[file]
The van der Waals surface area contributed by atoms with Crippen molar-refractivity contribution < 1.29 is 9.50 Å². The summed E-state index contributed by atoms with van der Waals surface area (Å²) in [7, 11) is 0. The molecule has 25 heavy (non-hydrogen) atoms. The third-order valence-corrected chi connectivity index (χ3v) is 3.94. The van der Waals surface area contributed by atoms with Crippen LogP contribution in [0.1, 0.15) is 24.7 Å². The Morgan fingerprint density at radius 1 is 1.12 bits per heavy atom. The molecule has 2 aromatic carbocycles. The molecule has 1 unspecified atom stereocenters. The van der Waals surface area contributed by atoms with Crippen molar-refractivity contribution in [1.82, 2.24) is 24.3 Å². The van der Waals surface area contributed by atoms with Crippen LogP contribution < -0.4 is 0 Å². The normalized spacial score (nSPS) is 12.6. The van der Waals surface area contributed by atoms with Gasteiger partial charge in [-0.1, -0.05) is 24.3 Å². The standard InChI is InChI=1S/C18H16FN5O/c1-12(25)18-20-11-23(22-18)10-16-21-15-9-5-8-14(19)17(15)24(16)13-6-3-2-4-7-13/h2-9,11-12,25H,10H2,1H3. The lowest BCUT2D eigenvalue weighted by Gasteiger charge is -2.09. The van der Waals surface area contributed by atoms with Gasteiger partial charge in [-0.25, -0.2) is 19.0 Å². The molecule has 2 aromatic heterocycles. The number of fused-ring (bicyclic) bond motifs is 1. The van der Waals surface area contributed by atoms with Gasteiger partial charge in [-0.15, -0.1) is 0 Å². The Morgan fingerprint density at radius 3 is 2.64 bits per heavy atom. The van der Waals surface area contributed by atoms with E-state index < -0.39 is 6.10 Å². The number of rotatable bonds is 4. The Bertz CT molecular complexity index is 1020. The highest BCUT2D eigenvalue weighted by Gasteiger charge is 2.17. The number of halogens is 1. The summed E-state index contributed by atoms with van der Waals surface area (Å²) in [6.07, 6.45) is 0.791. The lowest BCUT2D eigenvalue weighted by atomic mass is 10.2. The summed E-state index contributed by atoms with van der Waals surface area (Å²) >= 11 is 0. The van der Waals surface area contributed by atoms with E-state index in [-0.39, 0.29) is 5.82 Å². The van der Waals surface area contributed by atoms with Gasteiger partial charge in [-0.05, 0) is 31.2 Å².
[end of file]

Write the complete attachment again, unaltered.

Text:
The van der Waals surface area contributed by atoms with Crippen molar-refractivity contribution < 1.29 is 9.50 Å². The summed E-state index contributed by atoms with van der Waals surface area (Å²) in [7, 11) is 0. The molecule has 25 heavy (non-hydrogen) atoms. The third-order valence-corrected chi connectivity index (χ3v) is 3.94. The van der Waals surface area contributed by atoms with Crippen LogP contribution in [0.1, 0.15) is 24.7 Å². The Morgan fingerprint density at radius 1 is 1.12 bits per heavy atom. The molecule has 2 aromatic carbocycles. The molecule has 1 unspecified atom stereocenters. The van der Waals surface area contributed by atoms with Crippen molar-refractivity contribution in [1.82, 2.24) is 24.3 Å². The van der Waals surface area contributed by atoms with Crippen LogP contribution < -0.4 is 0 Å². The normalized spacial score (nSPS) is 12.6. The van der Waals surface area contributed by atoms with Gasteiger partial charge in [-0.1, -0.05) is 24.3 Å². The standard InChI is InChI=1S/C18H16FN5O/c1-12(25)18-20-11-23(22-18)10-16-21-15-9-5-8-14(19)17(15)24(16)13-6-3-2-4-7-13/h2-9,11-12,25H,10H2,1H3. The lowest BCUT2D eigenvalue weighted by Gasteiger charge is -2.09. The van der Waals surface area contributed by atoms with Gasteiger partial charge in [-0.25, -0.2) is 19.0 Å². The molecule has 2 aromatic heterocycles. The number of fused-ring (bicyclic) bond motifs is 1. The van der Waals surface area contributed by atoms with Gasteiger partial charge in [-0.15, -0.1) is 0 Å². The Morgan fingerprint density at radius 3 is 2.64 bits per heavy atom. The van der Waals surface area contributed by atoms with E-state index < -0.39 is 6.10 Å². The number of rotatable bonds is 4. The Bertz CT molecular complexity index is 1020. The highest BCUT2D eigenvalue weighted by Gasteiger charge is 2.17. The number of halogens is 1. The summed E-state index contributed by atoms with van der Waals surface area (Å²) in [6.07, 6.45) is 0.791. The lowest BCUT2D eigenvalue weighted by atomic mass is 10.2. The summed E-state index contributed by atoms with van der Waals surface area (Å²) >= 11 is 0. The van der Waals surface area contributed by atoms with E-state index in [-0.39, 0.29) is 5.82 Å². The van der Waals surface area contributed by atoms with Gasteiger partial charge in [-0.05, 0) is 31.2 Å².